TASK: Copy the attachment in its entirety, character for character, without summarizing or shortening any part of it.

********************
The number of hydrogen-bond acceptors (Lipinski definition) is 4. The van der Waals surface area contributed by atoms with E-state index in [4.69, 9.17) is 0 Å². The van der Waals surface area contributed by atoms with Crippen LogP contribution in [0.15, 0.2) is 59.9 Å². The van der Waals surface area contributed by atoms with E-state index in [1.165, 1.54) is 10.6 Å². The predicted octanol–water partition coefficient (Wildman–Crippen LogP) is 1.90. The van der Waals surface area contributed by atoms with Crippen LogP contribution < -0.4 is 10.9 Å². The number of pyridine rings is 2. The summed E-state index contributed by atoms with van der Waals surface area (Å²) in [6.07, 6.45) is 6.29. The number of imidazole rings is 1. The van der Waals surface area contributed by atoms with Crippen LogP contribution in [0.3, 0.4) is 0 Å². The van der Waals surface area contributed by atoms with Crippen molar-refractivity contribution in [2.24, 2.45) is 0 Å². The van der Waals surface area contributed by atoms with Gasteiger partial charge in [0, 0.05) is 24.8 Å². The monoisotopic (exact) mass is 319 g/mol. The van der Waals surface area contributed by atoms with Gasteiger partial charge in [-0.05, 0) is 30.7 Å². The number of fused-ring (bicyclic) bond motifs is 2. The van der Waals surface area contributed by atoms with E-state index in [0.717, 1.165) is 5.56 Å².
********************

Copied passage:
The number of hydrogen-bond acceptors (Lipinski definition) is 4. The van der Waals surface area contributed by atoms with E-state index in [4.69, 9.17) is 0 Å². The van der Waals surface area contributed by atoms with Crippen LogP contribution in [0.15, 0.2) is 59.9 Å². The van der Waals surface area contributed by atoms with E-state index in [1.165, 1.54) is 10.6 Å². The predicted octanol–water partition coefficient (Wildman–Crippen LogP) is 1.90. The van der Waals surface area contributed by atoms with Crippen LogP contribution < -0.4 is 10.9 Å². The number of pyridine rings is 2. The summed E-state index contributed by atoms with van der Waals surface area (Å²) in [6.07, 6.45) is 6.29. The number of imidazole rings is 1. The van der Waals surface area contributed by atoms with Crippen LogP contribution in [0.3, 0.4) is 0 Å². The van der Waals surface area contributed by atoms with Crippen molar-refractivity contribution in [2.24, 2.45) is 0 Å². The van der Waals surface area contributed by atoms with Gasteiger partial charge in [0, 0.05) is 24.8 Å². The monoisotopic (exact) mass is 319 g/mol. The van der Waals surface area contributed by atoms with Gasteiger partial charge in [-0.05, 0) is 30.7 Å². The number of fused-ring (bicyclic) bond motifs is 2. The van der Waals surface area contributed by atoms with E-state index in [0.717, 1.165) is 5.56 Å².